“I’m just getting used to being misunderstood,” Keshav Batish says. “That’s brought me a lot of solace.”
Most of us regard those ideas—misunderstanding and solace—as contradictory, or at least in tension with each other. But for Batish, a 23-year-old drummer/percussionist who released his debut album Binaries in Cycle in July, misunderstanding underscores a fundamental truth. “I don’t think people will ever really understand each other,” he says. “Let’s say we become best friends, right? Maybe I could start getting a glimpse into your mind after 20, 30 years, what you think about, what you feel, on a daily basis. Accepting that has helped me to find peace. To be at peace with the confusion.”
Those opposing-yet-harmonized ideas make up one of the binaries Batish’s album title speaks of. A quartet recording (with alto saxophonist Shay Salhov, pianist Lucas Hahn, and bassist Aron Caceres), the album explores dualities on multiple levels. Gender is one: Batish identifies as queer and sees gender preconceptions as limiting and potentially harmful. The North Indian rhythmic concept of khali and bhari (empty and full) is another, as is the Ornette Coleman pairing of “natural technique and learned technique.” The primary one, though, is the dialogue between the Hindustani musical tradition Batish grew up with and the African-American tradition he came to love.
Although he was born and raised in Santa Cruz, California (where he still lives), Batish is the scion of a North Indian musical dynasty. His grandfather, S. D. Batish, who died in 2006, was a giant of the Bollywood music industry: a singer, composer, multi-instrumentalist, and musical director who worked on dozens of films in and out of India, including the Beatles’ Help! He passed on his knowledge to Keshav’s father Ashwin, a sitarist and tabla player renowned for his fusions of Hindustani classical music with Western pop styles. He, in turn, passed his classical training on to his son.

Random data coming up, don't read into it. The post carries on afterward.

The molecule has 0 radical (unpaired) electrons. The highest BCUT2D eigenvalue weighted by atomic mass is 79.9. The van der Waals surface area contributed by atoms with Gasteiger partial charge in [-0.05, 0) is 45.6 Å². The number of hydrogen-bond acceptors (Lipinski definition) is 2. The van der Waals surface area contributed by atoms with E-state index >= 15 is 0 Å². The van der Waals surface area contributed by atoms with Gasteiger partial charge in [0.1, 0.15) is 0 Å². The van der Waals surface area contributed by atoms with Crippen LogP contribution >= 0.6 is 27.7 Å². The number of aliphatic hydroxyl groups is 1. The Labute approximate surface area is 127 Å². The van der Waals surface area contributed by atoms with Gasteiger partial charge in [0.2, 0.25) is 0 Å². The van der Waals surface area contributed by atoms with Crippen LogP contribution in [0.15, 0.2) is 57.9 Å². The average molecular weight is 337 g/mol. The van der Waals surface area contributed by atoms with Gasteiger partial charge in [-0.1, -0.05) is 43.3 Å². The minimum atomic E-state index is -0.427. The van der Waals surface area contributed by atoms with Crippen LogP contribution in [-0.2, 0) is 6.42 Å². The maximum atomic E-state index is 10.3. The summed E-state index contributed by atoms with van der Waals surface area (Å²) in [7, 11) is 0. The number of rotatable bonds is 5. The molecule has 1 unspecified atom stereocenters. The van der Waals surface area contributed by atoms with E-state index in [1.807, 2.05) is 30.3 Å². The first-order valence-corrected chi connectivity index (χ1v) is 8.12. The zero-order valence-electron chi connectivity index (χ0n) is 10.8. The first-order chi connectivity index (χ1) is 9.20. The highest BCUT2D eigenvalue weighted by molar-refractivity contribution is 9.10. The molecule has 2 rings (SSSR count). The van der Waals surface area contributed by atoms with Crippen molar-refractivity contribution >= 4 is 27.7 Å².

Batish says there was no doubt he’d follow the path of his father and grandfather; indeed, the possibility of doubt never occurred to him. “Questioning it wasn’t even a part of things,” he says. “It was taken as, ‘You’re gonna breathe air, and you’re gonna play music.’”
One thing he was always aware of, however, was his otherness. Batish grew up in a house bursting with the cultural flavors of Mumbai, Punjab, and other parts of the subcontinent. Outside the house, though, he was a rare person of color. In high school, as Batish grew increasingly serious about music, he began bringing Indian instruments to his classes. His otherness became more visible—although he was less an object of ridicule than of curiosity. “‘Oh, you play Hindustani music. What is that like?’ I took on this role as an ambassador,” he says. “On the one hand, I felt a tremendous responsibility; on the other hand, I didn’t want to have to explain myself all the time.”
Then his high-school band director introduced him to jazz: Charlie Parker, Miles Davis, John Coltrane. Profoundly attracted to the music, he took up the trap drums and had hopes that this would be a way for people to understand him. Soon, though, he found that his training on sitar and tabla were clouding his own understanding: To his ears, jazz’s harmony and intonation seemed distorted, and the piano’s equal temperament sounded wrong.
“The musicians I was meeting kept saying, ‘You should get in touch with Hafez Modirzadeh. Everything you’re saying, he’s said.’” The Iranian-American alto saxophonist, who teaches at nearby San Francisco State University, became a new mentor for Batish. “He showed me that these systems can coexist, and that it’s up to us to take this piano hammer and detune it—but think of it as a retuning. It’s a movement toward recalibrating our minds and how we think of tones. Just that feeling of agency over the instrument feels like a way to decolonize my mind, and therefore hopefully the music.”
Batish feels that this approach to the piano is still a work in progress, so didn’t include it on Binaries in Cycle. The album does, however, marry jazz concepts (especially the blues, for which he feels great affinity) with Hindustani raga and rhythmic cycles. It also includes tunes by Ornette Coleman (“Police People”) and Thelonious Monk (“We See”), who embody the tonal deconstruction that interests him. In a small sense, then, music really has brought Batish toward understanding. Even so, he continues to see an appeal in staying a little off-kilter.
“The Sufi poet Rumi said that he lives in a state of lucid confusion,” he says. “I try to find that for myself. That confusion is beautiful. It’s mystic.”